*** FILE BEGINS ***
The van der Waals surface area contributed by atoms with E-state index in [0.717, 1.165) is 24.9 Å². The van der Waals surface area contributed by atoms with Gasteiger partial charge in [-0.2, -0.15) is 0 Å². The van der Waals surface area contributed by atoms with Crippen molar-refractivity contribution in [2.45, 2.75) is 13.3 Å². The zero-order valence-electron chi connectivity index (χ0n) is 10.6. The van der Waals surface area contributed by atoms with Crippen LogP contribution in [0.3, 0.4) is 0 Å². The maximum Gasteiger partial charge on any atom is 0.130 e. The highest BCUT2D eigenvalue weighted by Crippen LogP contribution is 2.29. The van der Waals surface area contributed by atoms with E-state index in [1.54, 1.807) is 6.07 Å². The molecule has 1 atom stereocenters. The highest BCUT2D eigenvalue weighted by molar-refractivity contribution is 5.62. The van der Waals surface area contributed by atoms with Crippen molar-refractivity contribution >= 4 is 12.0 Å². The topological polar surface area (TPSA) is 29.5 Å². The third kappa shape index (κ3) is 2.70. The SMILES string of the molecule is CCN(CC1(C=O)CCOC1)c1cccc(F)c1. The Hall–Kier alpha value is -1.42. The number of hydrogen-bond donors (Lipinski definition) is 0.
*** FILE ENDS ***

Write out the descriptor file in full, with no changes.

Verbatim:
The van der Waals surface area contributed by atoms with E-state index in [0.717, 1.165) is 24.9 Å². The van der Waals surface area contributed by atoms with Gasteiger partial charge in [-0.2, -0.15) is 0 Å². The van der Waals surface area contributed by atoms with Crippen molar-refractivity contribution in [2.45, 2.75) is 13.3 Å². The zero-order valence-electron chi connectivity index (χ0n) is 10.6. The van der Waals surface area contributed by atoms with Crippen LogP contribution in [0.3, 0.4) is 0 Å². The maximum Gasteiger partial charge on any atom is 0.130 e. The highest BCUT2D eigenvalue weighted by Crippen LogP contribution is 2.29. The van der Waals surface area contributed by atoms with E-state index in [1.54, 1.807) is 6.07 Å². The molecule has 1 atom stereocenters. The highest BCUT2D eigenvalue weighted by molar-refractivity contribution is 5.62. The van der Waals surface area contributed by atoms with Crippen molar-refractivity contribution >= 4 is 12.0 Å². The topological polar surface area (TPSA) is 29.5 Å². The third kappa shape index (κ3) is 2.70. The SMILES string of the molecule is CCN(CC1(C=O)CCOC1)c1cccc(F)c1. The Hall–Kier alpha value is -1.42. The number of hydrogen-bond donors (Lipinski definition) is 0.